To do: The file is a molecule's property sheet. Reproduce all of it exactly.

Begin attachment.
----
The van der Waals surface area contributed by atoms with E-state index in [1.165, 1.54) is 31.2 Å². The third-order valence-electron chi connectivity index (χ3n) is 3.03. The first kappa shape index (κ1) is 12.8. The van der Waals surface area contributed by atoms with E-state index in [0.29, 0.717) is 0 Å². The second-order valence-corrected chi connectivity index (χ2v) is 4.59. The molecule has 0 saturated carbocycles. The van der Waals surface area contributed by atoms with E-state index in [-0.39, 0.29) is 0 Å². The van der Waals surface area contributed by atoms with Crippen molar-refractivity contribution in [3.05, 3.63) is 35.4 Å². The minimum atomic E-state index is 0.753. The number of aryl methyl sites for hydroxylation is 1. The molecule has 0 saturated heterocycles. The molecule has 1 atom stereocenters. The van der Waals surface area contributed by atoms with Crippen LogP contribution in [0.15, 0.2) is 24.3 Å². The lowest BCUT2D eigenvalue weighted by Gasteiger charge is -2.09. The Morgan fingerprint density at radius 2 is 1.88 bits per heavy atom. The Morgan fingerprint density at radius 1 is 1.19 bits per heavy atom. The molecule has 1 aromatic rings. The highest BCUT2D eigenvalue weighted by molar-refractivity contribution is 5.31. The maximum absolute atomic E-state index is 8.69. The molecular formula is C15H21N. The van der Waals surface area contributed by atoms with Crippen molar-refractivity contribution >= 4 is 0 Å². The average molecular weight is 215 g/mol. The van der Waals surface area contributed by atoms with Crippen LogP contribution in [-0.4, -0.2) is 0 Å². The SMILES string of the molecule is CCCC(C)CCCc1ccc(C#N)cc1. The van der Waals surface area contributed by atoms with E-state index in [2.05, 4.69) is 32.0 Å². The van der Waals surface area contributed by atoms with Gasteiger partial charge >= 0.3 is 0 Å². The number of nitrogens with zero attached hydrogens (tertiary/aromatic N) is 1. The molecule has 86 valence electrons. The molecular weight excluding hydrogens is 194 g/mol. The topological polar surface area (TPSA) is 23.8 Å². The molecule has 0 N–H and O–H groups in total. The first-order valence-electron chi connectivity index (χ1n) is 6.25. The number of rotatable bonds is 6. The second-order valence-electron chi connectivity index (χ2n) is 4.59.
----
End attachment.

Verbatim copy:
The van der Waals surface area contributed by atoms with E-state index in [1.165, 1.54) is 31.2 Å². The third-order valence-electron chi connectivity index (χ3n) is 3.03. The first kappa shape index (κ1) is 12.8. The van der Waals surface area contributed by atoms with E-state index in [0.29, 0.717) is 0 Å². The second-order valence-corrected chi connectivity index (χ2v) is 4.59. The molecule has 0 saturated carbocycles. The van der Waals surface area contributed by atoms with E-state index in [-0.39, 0.29) is 0 Å². The van der Waals surface area contributed by atoms with Crippen molar-refractivity contribution in [3.05, 3.63) is 35.4 Å². The minimum atomic E-state index is 0.753. The number of aryl methyl sites for hydroxylation is 1. The molecule has 0 saturated heterocycles. The molecule has 1 atom stereocenters. The van der Waals surface area contributed by atoms with Crippen LogP contribution in [0.15, 0.2) is 24.3 Å². The lowest BCUT2D eigenvalue weighted by Gasteiger charge is -2.09. The Morgan fingerprint density at radius 2 is 1.88 bits per heavy atom. The Morgan fingerprint density at radius 1 is 1.19 bits per heavy atom. The molecule has 1 aromatic rings. The highest BCUT2D eigenvalue weighted by molar-refractivity contribution is 5.31. The maximum absolute atomic E-state index is 8.69. The molecular formula is C15H21N. The van der Waals surface area contributed by atoms with Crippen molar-refractivity contribution >= 4 is 0 Å². The average molecular weight is 215 g/mol. The van der Waals surface area contributed by atoms with Crippen LogP contribution in [-0.4, -0.2) is 0 Å². The SMILES string of the molecule is CCCC(C)CCCc1ccc(C#N)cc1. The van der Waals surface area contributed by atoms with E-state index in [2.05, 4.69) is 32.0 Å². The van der Waals surface area contributed by atoms with Gasteiger partial charge >= 0.3 is 0 Å². The number of nitrogens with zero attached hydrogens (tertiary/aromatic N) is 1. The molecule has 86 valence electrons. The molecular weight excluding hydrogens is 194 g/mol. The topological polar surface area (TPSA) is 23.8 Å². The molecule has 0 N–H and O–H groups in total. The first-order valence-electron chi connectivity index (χ1n) is 6.25. The number of rotatable bonds is 6. The second-order valence-electron chi connectivity index (χ2n) is 4.59.